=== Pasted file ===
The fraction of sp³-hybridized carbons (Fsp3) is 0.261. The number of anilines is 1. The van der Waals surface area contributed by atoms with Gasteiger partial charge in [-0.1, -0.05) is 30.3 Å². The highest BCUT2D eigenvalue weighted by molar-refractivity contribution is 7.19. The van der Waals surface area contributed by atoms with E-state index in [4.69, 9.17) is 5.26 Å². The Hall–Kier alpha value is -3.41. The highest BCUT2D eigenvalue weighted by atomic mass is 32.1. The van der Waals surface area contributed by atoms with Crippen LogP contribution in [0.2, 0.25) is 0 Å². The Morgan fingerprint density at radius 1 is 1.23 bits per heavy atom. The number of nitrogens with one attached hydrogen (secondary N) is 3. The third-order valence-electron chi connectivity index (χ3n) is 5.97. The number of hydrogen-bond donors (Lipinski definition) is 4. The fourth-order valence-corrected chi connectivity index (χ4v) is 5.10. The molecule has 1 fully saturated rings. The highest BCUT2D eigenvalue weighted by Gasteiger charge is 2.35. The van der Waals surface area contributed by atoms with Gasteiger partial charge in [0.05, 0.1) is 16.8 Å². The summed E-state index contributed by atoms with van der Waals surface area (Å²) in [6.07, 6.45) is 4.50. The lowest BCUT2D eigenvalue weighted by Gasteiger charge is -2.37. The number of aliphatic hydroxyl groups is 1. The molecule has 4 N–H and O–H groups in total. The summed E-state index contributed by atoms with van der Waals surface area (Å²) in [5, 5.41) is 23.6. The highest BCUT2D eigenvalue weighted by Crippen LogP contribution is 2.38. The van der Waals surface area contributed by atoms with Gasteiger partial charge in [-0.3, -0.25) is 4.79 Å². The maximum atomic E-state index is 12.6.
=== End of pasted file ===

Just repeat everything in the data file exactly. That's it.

The fraction of sp³-hybridized carbons (Fsp3) is 0.261. The number of anilines is 1. The van der Waals surface area contributed by atoms with Gasteiger partial charge in [-0.1, -0.05) is 30.3 Å². The highest BCUT2D eigenvalue weighted by molar-refractivity contribution is 7.19. The van der Waals surface area contributed by atoms with E-state index in [4.69, 9.17) is 5.26 Å². The Hall–Kier alpha value is -3.41. The highest BCUT2D eigenvalue weighted by atomic mass is 32.1. The van der Waals surface area contributed by atoms with Crippen LogP contribution in [0.2, 0.25) is 0 Å². The Morgan fingerprint density at radius 1 is 1.23 bits per heavy atom. The number of nitrogens with one attached hydrogen (secondary N) is 3. The third-order valence-electron chi connectivity index (χ3n) is 5.97. The number of hydrogen-bond donors (Lipinski definition) is 4. The fourth-order valence-corrected chi connectivity index (χ4v) is 5.10. The molecule has 1 fully saturated rings. The highest BCUT2D eigenvalue weighted by Gasteiger charge is 2.35. The van der Waals surface area contributed by atoms with Gasteiger partial charge in [0.05, 0.1) is 16.8 Å². The summed E-state index contributed by atoms with van der Waals surface area (Å²) in [6.07, 6.45) is 4.50. The lowest BCUT2D eigenvalue weighted by Gasteiger charge is -2.37. The number of aliphatic hydroxyl groups is 1. The molecule has 4 N–H and O–H groups in total. The summed E-state index contributed by atoms with van der Waals surface area (Å²) in [5, 5.41) is 23.6. The highest BCUT2D eigenvalue weighted by Crippen LogP contribution is 2.38. The van der Waals surface area contributed by atoms with Gasteiger partial charge in [-0.3, -0.25) is 4.79 Å². The maximum atomic E-state index is 12.6.